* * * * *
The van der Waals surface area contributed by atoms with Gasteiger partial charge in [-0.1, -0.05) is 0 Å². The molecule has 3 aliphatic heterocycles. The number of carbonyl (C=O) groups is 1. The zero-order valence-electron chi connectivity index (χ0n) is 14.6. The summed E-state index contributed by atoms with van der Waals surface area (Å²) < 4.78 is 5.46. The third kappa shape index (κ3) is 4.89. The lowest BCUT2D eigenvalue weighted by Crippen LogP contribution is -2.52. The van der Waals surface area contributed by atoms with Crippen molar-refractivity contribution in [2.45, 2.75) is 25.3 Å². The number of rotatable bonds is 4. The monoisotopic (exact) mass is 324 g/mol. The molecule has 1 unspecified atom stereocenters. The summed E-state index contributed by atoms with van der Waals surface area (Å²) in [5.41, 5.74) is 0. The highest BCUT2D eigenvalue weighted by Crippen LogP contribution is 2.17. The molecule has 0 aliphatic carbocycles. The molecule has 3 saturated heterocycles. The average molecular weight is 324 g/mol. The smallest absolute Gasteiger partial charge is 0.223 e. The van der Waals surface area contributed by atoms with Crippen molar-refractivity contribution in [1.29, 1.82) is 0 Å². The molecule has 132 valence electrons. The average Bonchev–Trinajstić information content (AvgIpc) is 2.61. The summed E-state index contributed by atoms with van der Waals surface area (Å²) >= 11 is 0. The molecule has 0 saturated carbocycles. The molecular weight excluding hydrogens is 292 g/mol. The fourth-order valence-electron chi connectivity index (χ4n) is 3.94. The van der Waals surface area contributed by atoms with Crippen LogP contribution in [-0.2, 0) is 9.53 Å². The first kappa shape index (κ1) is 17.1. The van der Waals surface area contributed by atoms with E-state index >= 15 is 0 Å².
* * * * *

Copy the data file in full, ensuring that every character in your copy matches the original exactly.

The van der Waals surface area contributed by atoms with Gasteiger partial charge in [-0.1, -0.05) is 0 Å². The molecule has 3 aliphatic heterocycles. The number of carbonyl (C=O) groups is 1. The zero-order valence-electron chi connectivity index (χ0n) is 14.6. The summed E-state index contributed by atoms with van der Waals surface area (Å²) < 4.78 is 5.46. The third kappa shape index (κ3) is 4.89. The lowest BCUT2D eigenvalue weighted by Crippen LogP contribution is -2.52. The van der Waals surface area contributed by atoms with Crippen molar-refractivity contribution in [2.45, 2.75) is 25.3 Å². The number of rotatable bonds is 4. The monoisotopic (exact) mass is 324 g/mol. The molecule has 1 unspecified atom stereocenters. The summed E-state index contributed by atoms with van der Waals surface area (Å²) in [5.41, 5.74) is 0. The highest BCUT2D eigenvalue weighted by Crippen LogP contribution is 2.17. The molecule has 0 aliphatic carbocycles. The molecule has 3 saturated heterocycles. The average molecular weight is 324 g/mol. The smallest absolute Gasteiger partial charge is 0.223 e. The van der Waals surface area contributed by atoms with Crippen molar-refractivity contribution in [1.29, 1.82) is 0 Å². The molecule has 132 valence electrons. The average Bonchev–Trinajstić information content (AvgIpc) is 2.61. The summed E-state index contributed by atoms with van der Waals surface area (Å²) >= 11 is 0. The molecule has 0 saturated carbocycles. The molecular weight excluding hydrogens is 292 g/mol. The fourth-order valence-electron chi connectivity index (χ4n) is 3.94. The van der Waals surface area contributed by atoms with Crippen LogP contribution in [-0.2, 0) is 9.53 Å². The first kappa shape index (κ1) is 17.1. The van der Waals surface area contributed by atoms with E-state index >= 15 is 0 Å².